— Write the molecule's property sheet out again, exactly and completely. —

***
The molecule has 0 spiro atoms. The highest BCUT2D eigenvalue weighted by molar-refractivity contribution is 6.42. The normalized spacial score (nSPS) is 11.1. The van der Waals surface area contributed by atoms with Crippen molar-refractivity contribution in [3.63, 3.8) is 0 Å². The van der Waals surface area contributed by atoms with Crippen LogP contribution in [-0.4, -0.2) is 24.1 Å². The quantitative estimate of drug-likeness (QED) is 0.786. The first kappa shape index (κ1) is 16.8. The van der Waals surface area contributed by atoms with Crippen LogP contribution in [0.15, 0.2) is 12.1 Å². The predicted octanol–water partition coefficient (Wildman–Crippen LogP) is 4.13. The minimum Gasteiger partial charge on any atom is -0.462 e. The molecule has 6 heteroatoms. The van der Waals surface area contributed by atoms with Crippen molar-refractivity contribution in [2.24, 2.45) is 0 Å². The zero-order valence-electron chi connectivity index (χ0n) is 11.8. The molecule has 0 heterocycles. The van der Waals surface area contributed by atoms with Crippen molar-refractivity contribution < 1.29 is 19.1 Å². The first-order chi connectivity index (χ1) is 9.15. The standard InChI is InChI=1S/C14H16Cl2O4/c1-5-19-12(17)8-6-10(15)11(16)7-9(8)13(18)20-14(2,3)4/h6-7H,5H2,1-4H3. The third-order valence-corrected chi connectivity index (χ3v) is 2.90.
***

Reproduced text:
The molecule has 0 spiro atoms. The highest BCUT2D eigenvalue weighted by molar-refractivity contribution is 6.42. The normalized spacial score (nSPS) is 11.1. The van der Waals surface area contributed by atoms with Crippen molar-refractivity contribution in [3.63, 3.8) is 0 Å². The van der Waals surface area contributed by atoms with Crippen LogP contribution in [-0.4, -0.2) is 24.1 Å². The quantitative estimate of drug-likeness (QED) is 0.786. The first kappa shape index (κ1) is 16.8. The van der Waals surface area contributed by atoms with Crippen LogP contribution in [0.15, 0.2) is 12.1 Å². The predicted octanol–water partition coefficient (Wildman–Crippen LogP) is 4.13. The minimum Gasteiger partial charge on any atom is -0.462 e. The molecule has 6 heteroatoms. The van der Waals surface area contributed by atoms with Crippen molar-refractivity contribution in [2.24, 2.45) is 0 Å². The zero-order valence-electron chi connectivity index (χ0n) is 11.8. The molecule has 0 heterocycles. The van der Waals surface area contributed by atoms with Crippen molar-refractivity contribution < 1.29 is 19.1 Å². The first-order chi connectivity index (χ1) is 9.15. The standard InChI is InChI=1S/C14H16Cl2O4/c1-5-19-12(17)8-6-10(15)11(16)7-9(8)13(18)20-14(2,3)4/h6-7H,5H2,1-4H3. The third-order valence-corrected chi connectivity index (χ3v) is 2.90.